Currency In The Business of Speaking

Side Note: At Way Beyond Ordinary Speakers we encourage you to give back to the world and the community you serve. Your gifts and your method of giving may certainly include your voice and talent as a speaker. There is most certainly a place for good will and giving in any business. In this article we are not talking about charitable giving however, we are talking about business.

 

 

Free vs. No Fee

We have all heard it too many times and it usually sounds something like this, “We would really like you to  speak at our event, but there’s no budget for the speaker.” What to do? Do you take the gig or stick to your published fees and let it go?

I’m all about getting paid, and getting paid what I am worth as a professional speaker. One of our reasons for founding Way Beyond Ordinary Speakers was to help authentic talented speakers receive fair compensation for the value they bring to the world.

So, does that mean I’ve never done a professional speaking engagement for free? Yes, that’s exactly what I mean. Now, let me clarify this. Free is a killer. Free is not right, and free will undermine our value and perception in the marketplace. I say I’ve never spoken for free, but I have spoken many times for no fee. There is a big difference here and let’s talk about what that difference is.

It’s all about the currency and value that you receive. If you’re going to consider taking a gig without getting paid in dollars, you must be able to get currency of some sort from it. This “currency” could show up as a list building proposition, new paying members of your continuity programs, needed speaking practice or rehearsal, the opportunity to shoot video for your reel, etc.  However, I cannot stress enough; you have to get paid somehow every time you take the stage.

I recently spoke in Indianapolis at an event where the client paid only my travel expenses and gave me access to sell products and my memberships to my perfect target audience. In addition, I had another prospective client in Indianapolis who I was able to schedule a lunch with and close the deal for more business in the near future. This “no fee” engagement was a very lucrative trip for me.

In this instance, I knew my conversion rate for closing product sales at an event for this demographic before I agreed to speak for no fee. I also had it clearly understood by the client that I was there to sell product and continuity memberships before I would accept this speaking gig. Be sure to negotiate such sales opportunities up front in your agreement. You want no room for misunderstanding or limitations.

Because of my understanding of this audience and how my programs resonate with this particular demographic, I walked away with thousands of dollars in product sales, a host of new long-term monthly continuity members, as well as a new relationship for several sales schools in the upcoming year. Do you think I got paid for this engagement? Was it worth my while? Absolutely!

Forms of Currency

Here are a few forms of valued currency that you may consider fair trade for your appearance. Before you jump to any one form, make sure you put some numbers to it and know what the true monetary potential is for you.

Currency

Value

Audience mailing list Future sales based on your current conversion rate and average revenue per client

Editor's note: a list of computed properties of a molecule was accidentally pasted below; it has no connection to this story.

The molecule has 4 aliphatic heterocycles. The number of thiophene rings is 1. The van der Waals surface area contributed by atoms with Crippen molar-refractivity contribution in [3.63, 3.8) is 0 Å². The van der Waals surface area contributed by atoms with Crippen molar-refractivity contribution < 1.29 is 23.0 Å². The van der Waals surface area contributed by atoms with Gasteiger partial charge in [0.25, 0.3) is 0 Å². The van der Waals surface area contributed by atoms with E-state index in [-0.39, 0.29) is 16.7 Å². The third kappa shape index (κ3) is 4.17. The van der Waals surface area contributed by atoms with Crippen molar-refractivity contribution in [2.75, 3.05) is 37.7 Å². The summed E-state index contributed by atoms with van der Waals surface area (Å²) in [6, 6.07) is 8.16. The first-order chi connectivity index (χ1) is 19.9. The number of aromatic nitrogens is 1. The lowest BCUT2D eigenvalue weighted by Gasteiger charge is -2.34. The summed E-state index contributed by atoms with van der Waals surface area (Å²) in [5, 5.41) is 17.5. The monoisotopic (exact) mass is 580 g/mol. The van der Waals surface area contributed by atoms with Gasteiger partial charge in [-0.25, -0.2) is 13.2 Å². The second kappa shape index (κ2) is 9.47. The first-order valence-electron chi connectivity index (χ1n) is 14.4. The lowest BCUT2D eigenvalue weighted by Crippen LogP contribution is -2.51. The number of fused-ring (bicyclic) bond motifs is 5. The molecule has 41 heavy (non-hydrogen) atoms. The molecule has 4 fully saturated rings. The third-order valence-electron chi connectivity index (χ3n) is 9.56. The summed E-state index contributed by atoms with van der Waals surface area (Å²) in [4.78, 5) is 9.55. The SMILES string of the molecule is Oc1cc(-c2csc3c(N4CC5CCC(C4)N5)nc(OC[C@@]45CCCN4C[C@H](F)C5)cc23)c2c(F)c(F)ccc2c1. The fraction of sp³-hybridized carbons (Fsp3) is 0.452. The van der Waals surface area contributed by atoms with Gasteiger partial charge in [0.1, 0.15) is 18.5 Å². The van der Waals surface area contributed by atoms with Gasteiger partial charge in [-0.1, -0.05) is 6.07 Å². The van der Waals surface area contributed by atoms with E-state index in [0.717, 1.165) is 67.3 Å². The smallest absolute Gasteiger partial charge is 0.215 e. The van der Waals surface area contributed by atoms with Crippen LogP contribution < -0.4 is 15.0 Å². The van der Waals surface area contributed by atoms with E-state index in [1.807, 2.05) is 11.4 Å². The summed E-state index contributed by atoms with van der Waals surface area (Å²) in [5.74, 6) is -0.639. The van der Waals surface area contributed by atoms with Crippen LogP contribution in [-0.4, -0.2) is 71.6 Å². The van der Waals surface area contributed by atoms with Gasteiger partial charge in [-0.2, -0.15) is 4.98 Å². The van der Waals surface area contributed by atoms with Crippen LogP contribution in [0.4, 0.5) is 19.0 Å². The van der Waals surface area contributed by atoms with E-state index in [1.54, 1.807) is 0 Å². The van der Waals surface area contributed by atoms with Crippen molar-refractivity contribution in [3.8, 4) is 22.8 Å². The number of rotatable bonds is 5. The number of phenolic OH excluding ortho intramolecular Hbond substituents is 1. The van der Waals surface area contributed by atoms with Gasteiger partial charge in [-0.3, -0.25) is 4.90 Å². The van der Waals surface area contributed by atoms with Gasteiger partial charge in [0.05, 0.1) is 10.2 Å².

Back of room sales Book or product sales closed on site, based on your average sales per event of this size
Back-end sales Future product sales, membership sales, speaking referrals, consulting referrals
Video/Audio Recording Having a live audience recording is crucial to your marketing as a professional speaker, if the client can’t pay you negotiate to have your team, or better yet, their team record the session and give you the recording along with rights to use. Consider the quality of the video, it’s only of value is it’s a good quality video with good sound. Cost of staging a video would run several thousand $
Barter What business is the client in? Is there a fair trade you could negotiate that would benefit your business? What is the value of that trade?
Practice Sometimes you just need an audience so you can test out new material or a new program. Make sure you are getting good and useful feedback from the audience if this is your currency. Negotiate with the client to let you distribute an evaluation/feedback sheet to audience members or schedule a follow-up focus group to gain valuable insights from your test audience.

 

 

Remember, I knew exactly how I would monetize the event before I accepted engagement. I see too many speakers accept a no fee/low fee engagement for no good reason, and with no good plan of how they can monetize. Don’t let this happen to you. You must know your outcome before you take the stage every single time.

Worth and Belief

You know, so much of this internal struggle with pricing and value begins with our own belief in the value we deliver. When you get clear about the value that you deliver to your audience and how you impact their lives and their businesses, then you can begin to see how you are deserving of that value in return.

You’re worth your fee my friend! You deserve to get currency every time you speak and it’s worth turning down a gig here and there if the value is not fair.

This is a business my friend, not a hobby. We need to run this like any other business. If a transaction occurs, then currency must change hands as well – and you get to decide what valued currency to you is.

 

What other currency are you trading to get the value you need from unpaid gigs. Share with us your creative approach.

 


2 Responses to Currency In The Business of Speaking

  1. Anna Taylor says:

    Nicely written article to help out individuals using guerrilla marketing tactics.

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